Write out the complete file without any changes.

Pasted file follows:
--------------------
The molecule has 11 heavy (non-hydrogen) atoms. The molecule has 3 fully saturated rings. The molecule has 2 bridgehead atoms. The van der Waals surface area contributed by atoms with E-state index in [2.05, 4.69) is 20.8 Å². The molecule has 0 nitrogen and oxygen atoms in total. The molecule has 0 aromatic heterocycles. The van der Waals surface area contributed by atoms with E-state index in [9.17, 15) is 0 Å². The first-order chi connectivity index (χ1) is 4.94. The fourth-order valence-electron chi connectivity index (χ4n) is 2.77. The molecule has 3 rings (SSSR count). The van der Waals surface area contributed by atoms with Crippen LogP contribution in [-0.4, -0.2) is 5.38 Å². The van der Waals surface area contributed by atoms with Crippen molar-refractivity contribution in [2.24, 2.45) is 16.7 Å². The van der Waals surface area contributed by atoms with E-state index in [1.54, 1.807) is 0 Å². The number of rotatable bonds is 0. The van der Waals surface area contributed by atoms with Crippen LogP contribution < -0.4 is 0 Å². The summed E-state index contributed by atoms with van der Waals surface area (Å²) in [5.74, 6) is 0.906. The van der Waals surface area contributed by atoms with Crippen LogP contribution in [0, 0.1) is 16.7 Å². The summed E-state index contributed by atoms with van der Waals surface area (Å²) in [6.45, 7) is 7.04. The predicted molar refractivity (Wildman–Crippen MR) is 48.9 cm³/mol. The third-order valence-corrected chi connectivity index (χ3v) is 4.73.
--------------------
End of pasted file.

The molecule has 11 heavy (non-hydrogen) atoms. The molecule has 3 fully saturated rings. The molecule has 2 bridgehead atoms. The van der Waals surface area contributed by atoms with E-state index in [2.05, 4.69) is 20.8 Å². The molecule has 0 nitrogen and oxygen atoms in total. The molecule has 0 aromatic heterocycles. The van der Waals surface area contributed by atoms with E-state index in [9.17, 15) is 0 Å². The first-order chi connectivity index (χ1) is 4.94. The fourth-order valence-electron chi connectivity index (χ4n) is 2.77. The molecule has 3 rings (SSSR count). The van der Waals surface area contributed by atoms with Crippen LogP contribution in [-0.4, -0.2) is 5.38 Å². The van der Waals surface area contributed by atoms with Crippen molar-refractivity contribution in [2.24, 2.45) is 16.7 Å². The van der Waals surface area contributed by atoms with E-state index in [1.54, 1.807) is 0 Å². The number of rotatable bonds is 0. The van der Waals surface area contributed by atoms with Crippen LogP contribution < -0.4 is 0 Å². The summed E-state index contributed by atoms with van der Waals surface area (Å²) in [5.74, 6) is 0.906. The van der Waals surface area contributed by atoms with Crippen LogP contribution in [0, 0.1) is 16.7 Å². The summed E-state index contributed by atoms with van der Waals surface area (Å²) in [6.45, 7) is 7.04. The predicted molar refractivity (Wildman–Crippen MR) is 48.9 cm³/mol. The third-order valence-corrected chi connectivity index (χ3v) is 4.73.